Archive of ‘unquiet things’ category

For your ears

Some sonic diversions for your end of the week listening…

Inspired by Sheridan Le Fanu’s Carmilla
Illustration: Isabella Mazzanti

dearest, your heart is wounded from ghoulnextdoor on 8tracks Radio.

Tracks:

Flowering Vines, Unwoman | The Pomegranate, Solitude Forest | Dulcinea, Redefine my pure faith | We Are As Ghosts, Friends of Alice Ivy | Under the Fate of the Blue Moon, JILL TRACY | Wake Up Wake Up, The Groundskeepers Daughter | Control Me, Kandle | Sisterblood, Burning Leaves | Tiny Wars and Quiet Storms, Alter der Ruine | Rosebuds, White Hex | FUTURE GHOSTS, Sidewalks and Skeletons | Carpe Nacht, Espectrostatic

 

Twin Peaks Gets ’80s Synth Soundtrack Reminiscent Of Blade Runner, Miami Vice And Escape From New York

 

Hide From The Sun is a  trippy “Jodorowsky-esque take on Where The Wild Things Are”, from Swedish psych-rock band Goat and is both fantastic and groovy, in that order.

 

AR is the collective pseudonym of Autumn Richardson & Richard Skelton. “Diagrams for the Summoning of Wolves marks a stark shift in their response to environmental degradation. Their previous works (Wolf Notes, 2011; Succession, 2013) have expressed profound sadness at the ecological losses of the upland landscape of south-west Cumbria, where they have lived since 2011. They have observed the absence of deer, fell fox and wolf, whose names survive only in place-names. They have found the ghost forests of Furness in the buried pollen drifts of alder, birch and oak. The music, words and art they have created in response to these discoveries are forms of elegy, but they also offer glimmers of hope for a return…To play this music is to participate in its summoning – to become a node in a lattice of light.”

 

“His most personal album to date, The Summoner is based around the 5 stages of mourning and is made after a year of losing several close friends. Hard enough material to work on, he decided to add a 6th stage, entitled The Summoning to be able to arrive at the finalé, Acceptance.”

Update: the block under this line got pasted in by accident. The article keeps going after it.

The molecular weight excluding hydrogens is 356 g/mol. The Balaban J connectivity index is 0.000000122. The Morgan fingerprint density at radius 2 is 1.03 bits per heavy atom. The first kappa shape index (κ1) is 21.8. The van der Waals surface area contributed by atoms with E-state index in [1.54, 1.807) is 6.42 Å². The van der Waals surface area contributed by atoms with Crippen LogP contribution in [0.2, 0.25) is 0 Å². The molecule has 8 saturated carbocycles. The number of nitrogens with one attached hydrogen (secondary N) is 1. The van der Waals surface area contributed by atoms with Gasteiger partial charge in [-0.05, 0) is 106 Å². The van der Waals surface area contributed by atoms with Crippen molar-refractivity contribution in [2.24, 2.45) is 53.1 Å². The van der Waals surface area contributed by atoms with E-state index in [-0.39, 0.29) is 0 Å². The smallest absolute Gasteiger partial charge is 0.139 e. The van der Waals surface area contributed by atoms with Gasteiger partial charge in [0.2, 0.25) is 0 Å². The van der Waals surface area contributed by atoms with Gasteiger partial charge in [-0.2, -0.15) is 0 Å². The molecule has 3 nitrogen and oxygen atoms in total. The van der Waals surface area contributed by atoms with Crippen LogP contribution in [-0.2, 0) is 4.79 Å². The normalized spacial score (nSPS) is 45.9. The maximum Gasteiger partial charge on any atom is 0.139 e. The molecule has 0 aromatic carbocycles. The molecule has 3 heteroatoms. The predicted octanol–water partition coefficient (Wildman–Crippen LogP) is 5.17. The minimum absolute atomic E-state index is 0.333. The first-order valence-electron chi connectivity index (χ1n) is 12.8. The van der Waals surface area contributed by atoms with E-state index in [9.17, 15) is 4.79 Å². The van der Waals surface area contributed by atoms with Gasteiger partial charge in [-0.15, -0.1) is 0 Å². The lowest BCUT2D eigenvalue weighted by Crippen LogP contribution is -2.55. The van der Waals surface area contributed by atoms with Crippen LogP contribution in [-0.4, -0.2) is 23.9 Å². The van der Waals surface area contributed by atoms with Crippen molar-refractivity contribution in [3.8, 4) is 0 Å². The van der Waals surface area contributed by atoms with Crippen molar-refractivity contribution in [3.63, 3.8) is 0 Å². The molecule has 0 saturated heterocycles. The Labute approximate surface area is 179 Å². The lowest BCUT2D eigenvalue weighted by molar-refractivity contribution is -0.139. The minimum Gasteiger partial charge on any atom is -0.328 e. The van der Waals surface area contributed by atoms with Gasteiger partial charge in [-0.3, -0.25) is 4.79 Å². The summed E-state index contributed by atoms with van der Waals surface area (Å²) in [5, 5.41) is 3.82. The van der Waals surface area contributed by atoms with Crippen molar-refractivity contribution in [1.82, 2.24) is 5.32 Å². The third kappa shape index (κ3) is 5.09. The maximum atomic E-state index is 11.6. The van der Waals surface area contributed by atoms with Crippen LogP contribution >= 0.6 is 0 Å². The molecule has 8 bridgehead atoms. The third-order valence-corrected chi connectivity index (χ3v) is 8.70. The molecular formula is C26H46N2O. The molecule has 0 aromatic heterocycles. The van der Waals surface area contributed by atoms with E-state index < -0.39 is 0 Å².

small kindnesses

I thought I might start 2015 by writing a bit regarding a project that I have been working with on and off over the the past few years.  I don’t think I realized it was a project until I had noticed a pattern to how I approached what I was doing and then, without setting out to do so exactly, the small project was born.  Ach! I sure can beat around the bush and ramble on, can’t I?  Well, please indulge me just a while longer, if you will.

I had a terrible time making friends when I was younger.  I just didn’t understand how people came together, connected and moved on from there to form the bonds of friendship, I suppose.  It all seemed like such a production and I didn’t know how to even initiate the process.  I started a very bad habit of giving my toys away around that time.  I figured if you give people things, then they have to like you, right? In the case of 7 year old girls it does not mean that at all, no – it only means that they keep expecting you to give them more stuff. Pretty soon my Barbie doll collection was looking awfully meager and I came to the conclusion that this just was not working for me and I closed up shop.  Around that time we moved from Ohio to Florida; this presented a new set of challenges for me and shifted my focus to other things and what do you know – once I stopped focusing on desperately getting schoolmates to like me, well, they started to like me a bit more.